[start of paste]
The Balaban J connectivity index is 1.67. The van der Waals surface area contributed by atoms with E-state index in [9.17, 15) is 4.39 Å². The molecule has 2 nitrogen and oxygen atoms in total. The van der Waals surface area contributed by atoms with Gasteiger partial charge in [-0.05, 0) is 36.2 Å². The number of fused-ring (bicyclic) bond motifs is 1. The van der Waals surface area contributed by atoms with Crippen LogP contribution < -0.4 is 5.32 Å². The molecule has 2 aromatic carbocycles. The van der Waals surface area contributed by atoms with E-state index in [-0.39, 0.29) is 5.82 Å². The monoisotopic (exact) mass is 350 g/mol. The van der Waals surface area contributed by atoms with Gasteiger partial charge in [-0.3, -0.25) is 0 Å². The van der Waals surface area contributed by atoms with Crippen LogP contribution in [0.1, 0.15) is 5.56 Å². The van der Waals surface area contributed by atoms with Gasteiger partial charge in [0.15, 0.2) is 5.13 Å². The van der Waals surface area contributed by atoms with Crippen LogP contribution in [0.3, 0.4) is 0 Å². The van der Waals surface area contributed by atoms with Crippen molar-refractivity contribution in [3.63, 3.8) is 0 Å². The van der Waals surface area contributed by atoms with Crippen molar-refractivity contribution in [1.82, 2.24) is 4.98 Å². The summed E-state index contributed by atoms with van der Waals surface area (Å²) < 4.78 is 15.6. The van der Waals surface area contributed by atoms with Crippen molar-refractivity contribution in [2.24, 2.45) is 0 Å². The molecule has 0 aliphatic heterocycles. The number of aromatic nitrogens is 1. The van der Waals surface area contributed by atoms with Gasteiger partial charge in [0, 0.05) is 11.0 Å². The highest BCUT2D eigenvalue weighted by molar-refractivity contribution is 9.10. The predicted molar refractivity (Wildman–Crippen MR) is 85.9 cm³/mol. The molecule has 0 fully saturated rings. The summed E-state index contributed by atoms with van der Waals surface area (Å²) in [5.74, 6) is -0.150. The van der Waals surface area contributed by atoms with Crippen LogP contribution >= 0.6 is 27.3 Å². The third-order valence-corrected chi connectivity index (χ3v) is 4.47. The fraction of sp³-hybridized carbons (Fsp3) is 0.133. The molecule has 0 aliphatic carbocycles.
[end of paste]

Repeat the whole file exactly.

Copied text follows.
The Balaban J connectivity index is 1.67. The van der Waals surface area contributed by atoms with E-state index in [9.17, 15) is 4.39 Å². The molecule has 2 nitrogen and oxygen atoms in total. The van der Waals surface area contributed by atoms with Gasteiger partial charge in [-0.05, 0) is 36.2 Å². The number of fused-ring (bicyclic) bond motifs is 1. The van der Waals surface area contributed by atoms with Crippen LogP contribution < -0.4 is 5.32 Å². The molecule has 2 aromatic carbocycles. The van der Waals surface area contributed by atoms with E-state index in [-0.39, 0.29) is 5.82 Å². The monoisotopic (exact) mass is 350 g/mol. The van der Waals surface area contributed by atoms with Gasteiger partial charge in [-0.3, -0.25) is 0 Å². The van der Waals surface area contributed by atoms with Crippen LogP contribution in [0.1, 0.15) is 5.56 Å². The van der Waals surface area contributed by atoms with Gasteiger partial charge in [0.15, 0.2) is 5.13 Å². The van der Waals surface area contributed by atoms with Crippen LogP contribution in [0.3, 0.4) is 0 Å². The van der Waals surface area contributed by atoms with Crippen molar-refractivity contribution in [3.63, 3.8) is 0 Å². The van der Waals surface area contributed by atoms with Crippen molar-refractivity contribution in [1.82, 2.24) is 4.98 Å². The summed E-state index contributed by atoms with van der Waals surface area (Å²) < 4.78 is 15.6. The van der Waals surface area contributed by atoms with Crippen molar-refractivity contribution in [2.24, 2.45) is 0 Å². The molecule has 0 aliphatic heterocycles. The number of aromatic nitrogens is 1. The van der Waals surface area contributed by atoms with Gasteiger partial charge in [0, 0.05) is 11.0 Å². The highest BCUT2D eigenvalue weighted by molar-refractivity contribution is 9.10. The predicted molar refractivity (Wildman–Crippen MR) is 85.9 cm³/mol. The molecule has 0 fully saturated rings. The summed E-state index contributed by atoms with van der Waals surface area (Å²) in [5.74, 6) is -0.150. The van der Waals surface area contributed by atoms with Crippen LogP contribution >= 0.6 is 27.3 Å². The third-order valence-corrected chi connectivity index (χ3v) is 4.47. The fraction of sp³-hybridized carbons (Fsp3) is 0.133. The molecule has 0 aliphatic carbocycles.